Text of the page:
President Obama and Air Force One touched down today in Alabama, where at least 210 people have been killed and many more seriously injured by dozens of tornados that wrenched trees from their roots and flattened neighborhoods. Tuscaloosa Mayor Walt Maddox called the results a “nightmare,” and the president said he had never seen such devastation.

The suddenness, scope and severity of the losses in Alabama are almost unspeakable, which is why the president could be forgiven were he at a loss for words to describe them. He was not. His were spoken with grave concern and included not only the word “devastation,” but the promise to residents that they shall “not be forgotten.”

What the president did seem to be at a loss for was that miraculous sense of seeming “connected”—the magic of human empathy that only a hug can convey, the emotional message sent when someone is, in fact, at a loss for words, overcome by emotion. The absence of that connectedness was, in fact, startling—almost mirroring the vacuum of a tornado. 

And that vacuum—the unsettling absence of something—made me think immediately of former President George Bush speaking near the rubble of the World Trade Center, his voice choked back with tears, his message conveyed in the embrace he gave retired firefighter Bob Beckwith. We didn’t need to hear that the president would not forget the victims of 9/11. We knew it. We heard it in his voice. We saw it in his eyes. We watched his whole being fill with that certainty.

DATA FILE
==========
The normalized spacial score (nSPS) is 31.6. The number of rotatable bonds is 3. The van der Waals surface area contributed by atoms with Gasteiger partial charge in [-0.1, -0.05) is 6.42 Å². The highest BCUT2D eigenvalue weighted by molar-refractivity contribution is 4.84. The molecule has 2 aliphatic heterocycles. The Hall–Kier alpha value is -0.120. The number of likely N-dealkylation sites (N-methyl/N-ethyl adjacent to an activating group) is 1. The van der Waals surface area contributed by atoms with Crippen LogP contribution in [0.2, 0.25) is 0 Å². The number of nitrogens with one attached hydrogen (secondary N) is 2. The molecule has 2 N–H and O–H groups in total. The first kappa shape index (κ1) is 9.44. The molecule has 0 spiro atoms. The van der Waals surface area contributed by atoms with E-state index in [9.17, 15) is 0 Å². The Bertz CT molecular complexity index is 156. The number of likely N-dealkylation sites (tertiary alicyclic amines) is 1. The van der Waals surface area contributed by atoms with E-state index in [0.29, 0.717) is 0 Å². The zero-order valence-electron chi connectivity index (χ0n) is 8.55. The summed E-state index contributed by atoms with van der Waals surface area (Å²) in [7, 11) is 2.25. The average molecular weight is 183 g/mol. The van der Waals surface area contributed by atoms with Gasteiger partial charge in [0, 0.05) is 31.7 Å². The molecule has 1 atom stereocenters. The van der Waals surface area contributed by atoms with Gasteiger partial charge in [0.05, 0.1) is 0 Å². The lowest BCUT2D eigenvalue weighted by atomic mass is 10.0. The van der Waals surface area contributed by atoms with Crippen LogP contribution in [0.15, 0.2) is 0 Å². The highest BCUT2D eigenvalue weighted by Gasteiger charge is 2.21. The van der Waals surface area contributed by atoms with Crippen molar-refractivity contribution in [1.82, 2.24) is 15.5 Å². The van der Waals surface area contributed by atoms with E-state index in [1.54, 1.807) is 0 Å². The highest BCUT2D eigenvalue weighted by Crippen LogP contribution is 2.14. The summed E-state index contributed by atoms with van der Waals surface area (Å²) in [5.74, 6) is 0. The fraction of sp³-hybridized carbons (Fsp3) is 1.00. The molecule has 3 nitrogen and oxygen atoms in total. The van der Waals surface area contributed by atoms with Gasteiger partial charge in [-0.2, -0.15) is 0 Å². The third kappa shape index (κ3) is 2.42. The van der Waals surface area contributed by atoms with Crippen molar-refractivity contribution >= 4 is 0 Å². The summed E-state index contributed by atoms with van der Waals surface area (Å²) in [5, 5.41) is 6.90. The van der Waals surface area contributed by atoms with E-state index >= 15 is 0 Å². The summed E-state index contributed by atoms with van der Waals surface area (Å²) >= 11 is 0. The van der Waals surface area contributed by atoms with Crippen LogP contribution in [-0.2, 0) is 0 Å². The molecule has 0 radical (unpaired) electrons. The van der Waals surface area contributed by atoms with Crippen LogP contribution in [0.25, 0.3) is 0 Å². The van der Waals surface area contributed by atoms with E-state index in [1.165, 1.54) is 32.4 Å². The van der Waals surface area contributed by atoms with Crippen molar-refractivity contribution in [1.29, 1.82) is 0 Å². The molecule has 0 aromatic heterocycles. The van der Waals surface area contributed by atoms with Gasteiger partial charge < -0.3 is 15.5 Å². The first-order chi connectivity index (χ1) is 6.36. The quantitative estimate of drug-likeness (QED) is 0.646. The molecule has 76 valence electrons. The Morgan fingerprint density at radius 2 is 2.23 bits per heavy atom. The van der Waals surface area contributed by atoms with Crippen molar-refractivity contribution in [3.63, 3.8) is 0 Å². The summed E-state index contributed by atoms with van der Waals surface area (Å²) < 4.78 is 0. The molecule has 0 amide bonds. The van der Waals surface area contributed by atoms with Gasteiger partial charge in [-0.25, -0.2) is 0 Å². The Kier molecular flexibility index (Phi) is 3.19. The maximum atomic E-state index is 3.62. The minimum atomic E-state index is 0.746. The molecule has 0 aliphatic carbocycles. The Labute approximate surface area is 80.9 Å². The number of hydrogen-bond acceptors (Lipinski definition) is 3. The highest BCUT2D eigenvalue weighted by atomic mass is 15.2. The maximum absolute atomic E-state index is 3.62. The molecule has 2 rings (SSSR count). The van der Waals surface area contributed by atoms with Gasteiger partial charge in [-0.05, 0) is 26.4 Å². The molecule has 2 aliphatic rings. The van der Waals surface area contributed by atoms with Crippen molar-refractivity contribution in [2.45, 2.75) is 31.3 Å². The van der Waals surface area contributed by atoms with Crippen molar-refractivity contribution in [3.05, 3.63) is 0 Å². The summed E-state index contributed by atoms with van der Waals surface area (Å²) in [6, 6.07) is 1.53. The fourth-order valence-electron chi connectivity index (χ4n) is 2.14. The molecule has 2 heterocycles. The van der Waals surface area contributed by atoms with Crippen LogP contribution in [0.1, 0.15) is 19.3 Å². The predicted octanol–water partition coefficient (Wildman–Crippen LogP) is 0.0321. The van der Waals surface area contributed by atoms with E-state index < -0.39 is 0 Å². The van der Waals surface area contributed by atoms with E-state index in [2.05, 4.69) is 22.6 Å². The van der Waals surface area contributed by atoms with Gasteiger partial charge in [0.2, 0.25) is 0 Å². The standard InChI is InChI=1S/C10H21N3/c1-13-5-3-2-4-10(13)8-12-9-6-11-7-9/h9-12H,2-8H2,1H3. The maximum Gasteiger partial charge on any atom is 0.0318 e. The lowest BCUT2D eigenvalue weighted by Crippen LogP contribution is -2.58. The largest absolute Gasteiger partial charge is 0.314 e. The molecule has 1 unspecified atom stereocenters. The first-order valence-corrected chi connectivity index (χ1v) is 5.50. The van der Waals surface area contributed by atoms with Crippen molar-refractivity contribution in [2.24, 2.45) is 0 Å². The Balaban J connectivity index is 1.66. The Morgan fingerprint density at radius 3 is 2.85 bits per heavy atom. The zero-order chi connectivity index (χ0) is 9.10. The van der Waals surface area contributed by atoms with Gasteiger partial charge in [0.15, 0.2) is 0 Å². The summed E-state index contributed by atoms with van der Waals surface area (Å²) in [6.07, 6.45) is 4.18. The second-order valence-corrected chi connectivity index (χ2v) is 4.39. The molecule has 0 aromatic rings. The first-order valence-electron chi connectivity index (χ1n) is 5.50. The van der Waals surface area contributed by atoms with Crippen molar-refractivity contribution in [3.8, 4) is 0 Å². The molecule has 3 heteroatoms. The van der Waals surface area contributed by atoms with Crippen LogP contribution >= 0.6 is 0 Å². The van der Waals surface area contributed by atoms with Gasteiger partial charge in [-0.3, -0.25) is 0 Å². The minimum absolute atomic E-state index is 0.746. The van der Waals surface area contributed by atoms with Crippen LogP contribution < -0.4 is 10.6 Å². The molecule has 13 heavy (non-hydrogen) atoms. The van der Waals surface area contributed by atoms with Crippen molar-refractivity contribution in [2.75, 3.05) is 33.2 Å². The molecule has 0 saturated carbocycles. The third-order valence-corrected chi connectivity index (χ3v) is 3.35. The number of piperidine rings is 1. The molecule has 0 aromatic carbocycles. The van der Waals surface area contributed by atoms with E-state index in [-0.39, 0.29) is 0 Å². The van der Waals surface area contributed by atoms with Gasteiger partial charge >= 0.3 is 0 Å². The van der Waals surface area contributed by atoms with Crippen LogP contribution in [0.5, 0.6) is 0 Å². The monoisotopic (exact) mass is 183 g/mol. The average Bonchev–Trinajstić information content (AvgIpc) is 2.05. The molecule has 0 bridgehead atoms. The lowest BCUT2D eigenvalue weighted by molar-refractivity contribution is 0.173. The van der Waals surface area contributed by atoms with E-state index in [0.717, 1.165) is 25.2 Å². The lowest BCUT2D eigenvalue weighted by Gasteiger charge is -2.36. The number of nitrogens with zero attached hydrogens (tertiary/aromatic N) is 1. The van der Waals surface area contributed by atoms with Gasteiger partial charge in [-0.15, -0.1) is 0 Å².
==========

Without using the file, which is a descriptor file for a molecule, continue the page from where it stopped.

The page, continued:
I’m not prescribing any behavior pattern for the president here. I’m not judging him. I am, rather, puzzled by him. As a citizen, as someone who was, perhaps, hoping for a conduit to bring me even closer to the suffering of the folks shouldering great losses in Alabama, I was disappointed. I was left alone with my thoughts and feelings.

Leading through tragedy is a tremendously difficult challenge. Sometimes words make the difference. Sometimes, though, only human empathy, or human touch, or human tears can. Such is the immeasurable yearning of our people--to be unified by one individual for whom our national character would be no less than a chamber of his or her heart.

Dr. Keith Ablow is a psychiatrist and member of the Fox News Medical A-Team. He is a New York Times best-selling author, and co-author, with Glenn Beck, of the bestselling book “The 7: Seven Wonders that Will Change Your Life.” Dr. Ablow can be reached at info@keithablow.com.

Dr. Keith Ablow is a psychiatrist and member of the Fox News Medical A-Team.